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Palen Music Center Quick Note

Monday, April 8, 2013

 

Palen Music Center is dedicated to helping children experience excellence, personal growth, and joy through involvement in music. We carry out this mission by supporting area band directors through weekly service, support, educational programs, and quality products. This weekly Quick Note newsletter strives to highlight topics that are immediately helpful in the classroom. Comments, suggestions, ideas, and articles are always welcome.

 

Looking for help on a particular topic? Be sure to check out our Quick Note Catalog of back issues!


Reflections on Building a Band Program from Scratch: One Director’s Experience by Kristen Legler Wages

When I was asked to write an article about starting a band program from nothing and detailing some of the challenges that are included, I must admit I was a bit hesitant at first.  “I’m not an expert at building bands.  This is what I have and talk about what I’ve done that’s worked and what hasn’t,” I thought to myself.  Mr. Wayne Blades, my Palen road rep, told me that I was the only band director, in his recent memory, to start a band program from scratch.

I’ve been teaching for ten years and am currently in my eighth year of teaching band at Decatur High School (in Decatur, AR) and general music at Gravette Middle School (in Gravette, AR), a position shared by both districts.  Decatur did not have, or offer, band in over forty years until I was hired.  When I accepted the position, I knew it would be a challenge but didn't fully realize the uphill battle I faced.  The school owned very few instruments, a small music budget, no music stands, and no band room.  For the first 4 years, I shared a room with the Civics teacher.  After that I shared a room with the elementary music teacher for 2 years.  It has only been in the last two years that I have had my own room.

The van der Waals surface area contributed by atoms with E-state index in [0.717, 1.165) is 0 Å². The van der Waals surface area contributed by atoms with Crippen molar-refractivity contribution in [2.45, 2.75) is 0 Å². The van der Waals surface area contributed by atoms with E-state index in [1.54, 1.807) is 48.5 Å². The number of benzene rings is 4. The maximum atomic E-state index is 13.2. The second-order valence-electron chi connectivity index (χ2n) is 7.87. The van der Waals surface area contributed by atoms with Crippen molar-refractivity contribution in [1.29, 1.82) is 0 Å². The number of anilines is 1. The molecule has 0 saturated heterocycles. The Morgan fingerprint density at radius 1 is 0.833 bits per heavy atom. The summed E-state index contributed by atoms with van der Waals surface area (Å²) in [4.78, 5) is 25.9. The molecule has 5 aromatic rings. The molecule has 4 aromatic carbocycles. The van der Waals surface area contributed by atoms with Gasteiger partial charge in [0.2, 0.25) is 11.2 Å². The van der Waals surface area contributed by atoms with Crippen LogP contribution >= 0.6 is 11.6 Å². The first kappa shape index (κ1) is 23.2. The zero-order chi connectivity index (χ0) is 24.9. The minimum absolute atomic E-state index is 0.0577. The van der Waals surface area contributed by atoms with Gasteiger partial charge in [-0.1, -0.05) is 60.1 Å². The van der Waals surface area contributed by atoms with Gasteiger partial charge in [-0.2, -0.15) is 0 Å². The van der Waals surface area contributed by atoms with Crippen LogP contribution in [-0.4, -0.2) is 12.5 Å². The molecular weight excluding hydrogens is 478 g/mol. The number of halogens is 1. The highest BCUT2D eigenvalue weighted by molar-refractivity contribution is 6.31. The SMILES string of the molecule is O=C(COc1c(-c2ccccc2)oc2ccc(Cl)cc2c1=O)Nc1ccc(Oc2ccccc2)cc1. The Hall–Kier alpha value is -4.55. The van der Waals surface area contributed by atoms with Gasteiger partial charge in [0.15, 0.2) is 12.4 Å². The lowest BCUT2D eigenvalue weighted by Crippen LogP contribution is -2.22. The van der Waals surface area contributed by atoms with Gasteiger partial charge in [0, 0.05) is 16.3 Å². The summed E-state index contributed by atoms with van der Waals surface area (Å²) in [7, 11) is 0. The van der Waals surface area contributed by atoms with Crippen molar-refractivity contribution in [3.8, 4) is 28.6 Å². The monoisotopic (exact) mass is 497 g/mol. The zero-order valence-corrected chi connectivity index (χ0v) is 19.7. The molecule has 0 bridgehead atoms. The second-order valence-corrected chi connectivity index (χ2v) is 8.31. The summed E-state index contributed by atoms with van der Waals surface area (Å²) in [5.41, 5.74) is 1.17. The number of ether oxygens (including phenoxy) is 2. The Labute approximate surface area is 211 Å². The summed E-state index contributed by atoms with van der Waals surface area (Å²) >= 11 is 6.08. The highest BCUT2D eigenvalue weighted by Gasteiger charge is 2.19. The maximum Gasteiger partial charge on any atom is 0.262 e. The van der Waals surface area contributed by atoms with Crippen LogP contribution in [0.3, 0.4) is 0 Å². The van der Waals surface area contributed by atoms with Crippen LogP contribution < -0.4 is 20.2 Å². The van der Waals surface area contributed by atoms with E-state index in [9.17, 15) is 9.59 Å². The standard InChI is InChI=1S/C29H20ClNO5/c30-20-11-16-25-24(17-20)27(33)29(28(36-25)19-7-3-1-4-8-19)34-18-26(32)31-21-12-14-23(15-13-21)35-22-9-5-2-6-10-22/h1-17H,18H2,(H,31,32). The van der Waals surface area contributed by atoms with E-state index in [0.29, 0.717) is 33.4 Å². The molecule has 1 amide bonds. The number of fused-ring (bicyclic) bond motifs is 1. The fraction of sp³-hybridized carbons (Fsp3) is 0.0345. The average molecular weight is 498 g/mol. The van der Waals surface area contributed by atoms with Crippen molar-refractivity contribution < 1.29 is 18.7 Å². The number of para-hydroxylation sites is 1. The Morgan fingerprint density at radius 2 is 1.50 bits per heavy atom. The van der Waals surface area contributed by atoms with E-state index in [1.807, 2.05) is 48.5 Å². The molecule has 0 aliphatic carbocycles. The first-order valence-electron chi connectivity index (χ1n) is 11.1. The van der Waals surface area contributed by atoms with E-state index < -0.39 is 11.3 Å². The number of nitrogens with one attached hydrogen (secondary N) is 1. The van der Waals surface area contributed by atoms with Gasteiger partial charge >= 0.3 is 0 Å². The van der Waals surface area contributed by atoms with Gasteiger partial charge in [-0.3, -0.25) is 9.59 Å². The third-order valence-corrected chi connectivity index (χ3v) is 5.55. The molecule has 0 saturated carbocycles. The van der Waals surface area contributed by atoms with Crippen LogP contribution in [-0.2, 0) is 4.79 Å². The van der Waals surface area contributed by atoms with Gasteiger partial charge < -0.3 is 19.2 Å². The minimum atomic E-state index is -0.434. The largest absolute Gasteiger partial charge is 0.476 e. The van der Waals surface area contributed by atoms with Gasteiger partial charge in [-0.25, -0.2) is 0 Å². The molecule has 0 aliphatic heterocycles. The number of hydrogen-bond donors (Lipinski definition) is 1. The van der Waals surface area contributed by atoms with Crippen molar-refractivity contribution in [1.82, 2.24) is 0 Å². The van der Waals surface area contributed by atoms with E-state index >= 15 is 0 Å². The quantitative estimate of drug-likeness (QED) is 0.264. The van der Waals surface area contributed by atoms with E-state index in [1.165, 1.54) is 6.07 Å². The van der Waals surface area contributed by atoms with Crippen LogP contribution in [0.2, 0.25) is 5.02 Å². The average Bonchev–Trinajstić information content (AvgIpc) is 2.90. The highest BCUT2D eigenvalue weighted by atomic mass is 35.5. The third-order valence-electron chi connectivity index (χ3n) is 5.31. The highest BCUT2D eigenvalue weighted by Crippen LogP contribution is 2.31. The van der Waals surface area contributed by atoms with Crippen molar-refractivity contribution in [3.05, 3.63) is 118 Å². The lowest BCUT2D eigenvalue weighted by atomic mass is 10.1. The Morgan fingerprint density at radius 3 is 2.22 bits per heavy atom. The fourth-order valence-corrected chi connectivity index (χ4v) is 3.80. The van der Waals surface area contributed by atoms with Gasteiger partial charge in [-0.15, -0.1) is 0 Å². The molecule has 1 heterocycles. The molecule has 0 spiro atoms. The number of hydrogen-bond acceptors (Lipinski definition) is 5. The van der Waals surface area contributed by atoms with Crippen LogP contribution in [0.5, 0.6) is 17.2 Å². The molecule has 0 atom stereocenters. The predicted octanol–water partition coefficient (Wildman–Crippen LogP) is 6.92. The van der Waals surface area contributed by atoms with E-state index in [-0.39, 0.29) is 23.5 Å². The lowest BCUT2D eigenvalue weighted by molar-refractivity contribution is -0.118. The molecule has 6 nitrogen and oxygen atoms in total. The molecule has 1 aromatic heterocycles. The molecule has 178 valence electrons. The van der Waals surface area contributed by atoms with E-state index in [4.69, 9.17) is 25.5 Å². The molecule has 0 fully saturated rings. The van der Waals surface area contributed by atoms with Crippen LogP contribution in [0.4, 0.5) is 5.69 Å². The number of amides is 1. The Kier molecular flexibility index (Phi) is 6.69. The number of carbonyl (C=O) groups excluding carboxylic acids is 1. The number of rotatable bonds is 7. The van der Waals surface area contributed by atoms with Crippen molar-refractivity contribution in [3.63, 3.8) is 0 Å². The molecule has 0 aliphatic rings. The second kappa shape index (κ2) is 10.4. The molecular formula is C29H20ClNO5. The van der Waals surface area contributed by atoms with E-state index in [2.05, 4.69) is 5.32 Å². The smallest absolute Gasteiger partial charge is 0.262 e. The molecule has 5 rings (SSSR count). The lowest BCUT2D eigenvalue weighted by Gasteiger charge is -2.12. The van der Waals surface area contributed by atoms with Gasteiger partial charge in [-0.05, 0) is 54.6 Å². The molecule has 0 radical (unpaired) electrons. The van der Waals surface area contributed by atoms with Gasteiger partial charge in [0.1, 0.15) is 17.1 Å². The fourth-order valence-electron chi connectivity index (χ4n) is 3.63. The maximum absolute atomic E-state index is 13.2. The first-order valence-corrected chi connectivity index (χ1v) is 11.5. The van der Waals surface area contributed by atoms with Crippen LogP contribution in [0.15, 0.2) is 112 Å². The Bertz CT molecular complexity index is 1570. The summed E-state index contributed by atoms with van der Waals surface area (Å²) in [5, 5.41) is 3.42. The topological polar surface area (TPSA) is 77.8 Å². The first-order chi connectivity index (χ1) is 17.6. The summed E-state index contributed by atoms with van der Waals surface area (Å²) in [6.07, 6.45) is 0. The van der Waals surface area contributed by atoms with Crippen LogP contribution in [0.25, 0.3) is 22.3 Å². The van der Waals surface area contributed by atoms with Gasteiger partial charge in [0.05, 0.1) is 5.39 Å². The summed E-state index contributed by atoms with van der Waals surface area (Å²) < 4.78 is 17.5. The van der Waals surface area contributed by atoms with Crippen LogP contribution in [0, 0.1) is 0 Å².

Since there had never been a band, there were no set traditions or expectations to follow.  This can be good or bad.  There was not a fight song so I adopted one immediately and had a lyrics contest open to the student body.  It’s a bit ironic that in that first year the beginning band could outplay the high school band.  That, of course, has changed since I am my own feeder.

Recruiting is always important in a small school.  That was my first goal.  Finding instruments for those students who couldn't afford their own was my second goal.  Over 80% of Decatur students qualified for free and reduced lunches, a percentage that hasn’t changed today.  Fortunately the elementary music teacher had a couple of band instruments in her inventory that she let me borrow but I had to purchase several more instruments as soon as possible.  I've been very fortunate over the years to have had many instruments donated from area schools including Shiloh Christian and Springdale.  I've also raided other school band libraries to start my own library.  

I was given a healthy budget that first year only.  After that, it was diminished to almost nothing.  During the 2008-09 school year, the Decatur School District was placed on the state “fiscally distressed” list; therefore, all budgets were frozen including the band.  

With a limited district budget for band and all of the other extra-curricular activities, I had to be creative to come up with funds to purchase more instruments.  The band conducts several fund-raisers throughout the year to offset the financial needs of our organization.  Also, I learned how to write grants and have received $3,500 in grant money over the years.  This, on top of the recommended fund-raising, has helped to purchase additional instruments and pay for repairs for existing instruments.